Public puts Legislative Council in the limelight

National 2 minutes, 56 seconds


THE State Legislative Council (LegCo) sessions need to be televised live for all to witness, some members of the public voiced yesterday amid calls for issues such as corruption and credit card debt to be addressed in the proceedings.

They said a platform needs to be established for the public to interactively participate in the debates at the LegCo, which opens this year's session today.

The council enters its sixth session since it was reopened in 2004 by His Majesty the Sultan and Yang Di-Pertuan of Brunei Darussalam after a 20-year hiatus, and will take place at its newer permanent venue, the Dewan Majlis in Berakas.

The sovereign-appointed council members, comprising cabinet ministers, nobility, district representatives and prominent private sector individuals, will convene in the main hall of the blue-domed building to lobby policies and deliberate on issues of national concern.

Some Bruneians have expressed interest in being able to keep themselves abreast with the goings-on at the council's session.

Local professional photographer David Cheok suggested that issues discussed during LegCo sessions should be shared and made public. An avid blogger, Cheok suggested using the Internet as a platform for such a forum.

"I suggest LegCo be aired on TV and a corresponding website be created with issues discussed, opened for public discussion. These open forums can become info-gathering areas whereby issues become areas of debate prioritised by popularity," he said.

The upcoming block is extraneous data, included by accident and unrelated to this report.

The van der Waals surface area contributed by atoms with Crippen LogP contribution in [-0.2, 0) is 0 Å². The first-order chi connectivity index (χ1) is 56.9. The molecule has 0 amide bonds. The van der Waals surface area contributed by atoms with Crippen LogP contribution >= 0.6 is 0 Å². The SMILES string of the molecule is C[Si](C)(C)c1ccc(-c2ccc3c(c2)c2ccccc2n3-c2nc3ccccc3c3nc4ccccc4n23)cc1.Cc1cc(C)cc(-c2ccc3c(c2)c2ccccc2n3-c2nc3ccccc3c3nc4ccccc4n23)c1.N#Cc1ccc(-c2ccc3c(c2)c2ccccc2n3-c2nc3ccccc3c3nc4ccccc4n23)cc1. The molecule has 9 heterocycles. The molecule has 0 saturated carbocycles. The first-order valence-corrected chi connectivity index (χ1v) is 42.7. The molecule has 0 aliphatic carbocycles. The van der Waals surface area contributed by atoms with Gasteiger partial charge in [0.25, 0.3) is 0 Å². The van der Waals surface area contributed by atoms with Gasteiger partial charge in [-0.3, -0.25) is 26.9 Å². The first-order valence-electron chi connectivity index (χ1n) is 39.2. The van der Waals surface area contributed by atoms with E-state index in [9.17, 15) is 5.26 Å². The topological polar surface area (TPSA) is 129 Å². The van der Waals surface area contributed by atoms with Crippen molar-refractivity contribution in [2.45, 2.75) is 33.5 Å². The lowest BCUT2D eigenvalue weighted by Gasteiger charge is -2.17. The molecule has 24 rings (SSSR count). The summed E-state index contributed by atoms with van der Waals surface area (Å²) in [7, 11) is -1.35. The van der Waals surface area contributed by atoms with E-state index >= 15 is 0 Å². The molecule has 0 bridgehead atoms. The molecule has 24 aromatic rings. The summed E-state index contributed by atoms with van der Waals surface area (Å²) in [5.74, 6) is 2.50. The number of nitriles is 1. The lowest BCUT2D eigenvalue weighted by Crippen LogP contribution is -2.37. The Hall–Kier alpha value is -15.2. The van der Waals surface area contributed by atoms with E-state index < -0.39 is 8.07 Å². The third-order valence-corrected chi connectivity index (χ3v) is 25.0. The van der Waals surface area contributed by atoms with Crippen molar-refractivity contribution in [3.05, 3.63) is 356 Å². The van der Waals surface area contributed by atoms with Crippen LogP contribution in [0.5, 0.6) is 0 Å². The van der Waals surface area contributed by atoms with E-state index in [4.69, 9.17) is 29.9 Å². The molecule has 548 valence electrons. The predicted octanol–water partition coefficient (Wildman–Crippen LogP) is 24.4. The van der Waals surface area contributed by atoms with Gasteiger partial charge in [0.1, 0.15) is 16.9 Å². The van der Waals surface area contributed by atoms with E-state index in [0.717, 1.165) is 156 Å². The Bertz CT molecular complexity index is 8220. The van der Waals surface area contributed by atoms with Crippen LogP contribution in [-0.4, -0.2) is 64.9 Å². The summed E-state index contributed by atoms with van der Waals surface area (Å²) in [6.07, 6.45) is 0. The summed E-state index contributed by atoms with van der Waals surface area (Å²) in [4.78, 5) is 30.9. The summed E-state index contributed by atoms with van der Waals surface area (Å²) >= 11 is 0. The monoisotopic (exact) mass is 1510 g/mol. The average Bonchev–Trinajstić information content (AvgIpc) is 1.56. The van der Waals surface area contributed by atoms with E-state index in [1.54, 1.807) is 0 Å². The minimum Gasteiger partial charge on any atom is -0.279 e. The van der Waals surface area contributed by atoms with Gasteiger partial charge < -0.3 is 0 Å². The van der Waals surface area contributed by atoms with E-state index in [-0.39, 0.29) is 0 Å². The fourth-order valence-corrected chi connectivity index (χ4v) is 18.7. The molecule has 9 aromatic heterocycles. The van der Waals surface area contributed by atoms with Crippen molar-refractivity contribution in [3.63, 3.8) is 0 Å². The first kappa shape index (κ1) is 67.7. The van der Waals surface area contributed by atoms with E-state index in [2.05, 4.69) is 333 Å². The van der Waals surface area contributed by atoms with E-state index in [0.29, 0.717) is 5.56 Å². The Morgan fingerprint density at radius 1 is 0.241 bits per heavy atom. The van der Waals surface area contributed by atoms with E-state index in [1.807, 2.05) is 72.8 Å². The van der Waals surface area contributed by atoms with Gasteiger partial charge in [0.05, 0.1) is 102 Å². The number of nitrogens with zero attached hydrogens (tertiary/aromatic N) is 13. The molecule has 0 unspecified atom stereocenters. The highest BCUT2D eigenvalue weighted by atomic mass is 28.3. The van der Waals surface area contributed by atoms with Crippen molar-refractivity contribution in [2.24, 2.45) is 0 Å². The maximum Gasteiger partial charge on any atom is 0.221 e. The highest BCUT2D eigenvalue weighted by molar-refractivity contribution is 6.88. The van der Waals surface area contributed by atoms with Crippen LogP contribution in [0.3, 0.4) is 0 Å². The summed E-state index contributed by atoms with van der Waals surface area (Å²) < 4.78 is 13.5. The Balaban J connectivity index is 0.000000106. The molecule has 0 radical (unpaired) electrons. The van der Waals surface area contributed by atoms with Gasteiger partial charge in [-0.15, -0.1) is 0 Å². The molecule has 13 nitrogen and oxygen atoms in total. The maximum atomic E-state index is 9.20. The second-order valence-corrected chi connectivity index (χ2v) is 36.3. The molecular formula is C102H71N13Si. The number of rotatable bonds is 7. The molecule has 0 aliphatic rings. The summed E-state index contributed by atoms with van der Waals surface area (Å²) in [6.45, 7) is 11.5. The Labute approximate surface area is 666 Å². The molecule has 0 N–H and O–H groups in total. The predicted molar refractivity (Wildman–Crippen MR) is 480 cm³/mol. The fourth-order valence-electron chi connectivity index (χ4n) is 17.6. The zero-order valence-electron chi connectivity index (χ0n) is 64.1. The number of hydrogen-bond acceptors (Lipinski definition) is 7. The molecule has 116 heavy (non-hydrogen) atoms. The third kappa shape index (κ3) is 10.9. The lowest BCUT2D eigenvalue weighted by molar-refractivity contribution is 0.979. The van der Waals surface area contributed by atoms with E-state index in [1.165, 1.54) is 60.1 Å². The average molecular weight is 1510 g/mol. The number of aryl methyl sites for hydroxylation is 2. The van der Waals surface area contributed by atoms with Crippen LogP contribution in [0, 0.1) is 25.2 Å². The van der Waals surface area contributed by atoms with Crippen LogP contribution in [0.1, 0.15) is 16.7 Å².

"A moderated 'BruneiTalk' (could be developed, and) categorised into political, legal, social and economic segments and sub-categorised into (more) specific areas," he added.

Farid Mat Zin, who works at a private sector financial institution, supported Cheok's views, agreeing that an online forum would facilitate the public's interest in the proceedings.

"We are heading towards an e-government, so why not?" Farid asked. "But we have to make sure that the right people are actually listening to these concerns, and better yet, are able to answer them."

Cheok also said this was a good time to discuss the impact of the Ministry of Finance's recently-introduced regulation to have credit cards issued according to criteria based on a person's salary. Under the new regulation, people already holding multiple credit cards but do not want to maintain them will be given a grace period to clear their debt.

On this, Cheok said that the short-term effect of the new rules may be hard on many people and cause problems, especially in lower-income groups. He suggested that the deadline may be extended to help such people.

"I've been told there are many people with loans who are in dire straits because of the deadline. Eighteen months would be a good starting point," he said.

A civil servant working for the Ministry of Education, who asked not to be named, hoped that this sitting of the council would address issues pertaining to the country's anti-corruption initiatives. She recalled the recent trial of the former Minister of Development.

"The rules (against corruption) have to be made more strict and the punishment more severe if we are really serious about wiping out corruption. They should take a closer look at this during LegCo," she said.

She also hoped that issues arising from development in the Mulaut area, flood-prevention work in particular, would be addressed. "I'd like to know if the construction work will be ready to face major flooding, since my area is always badly affected."

The Brunei Times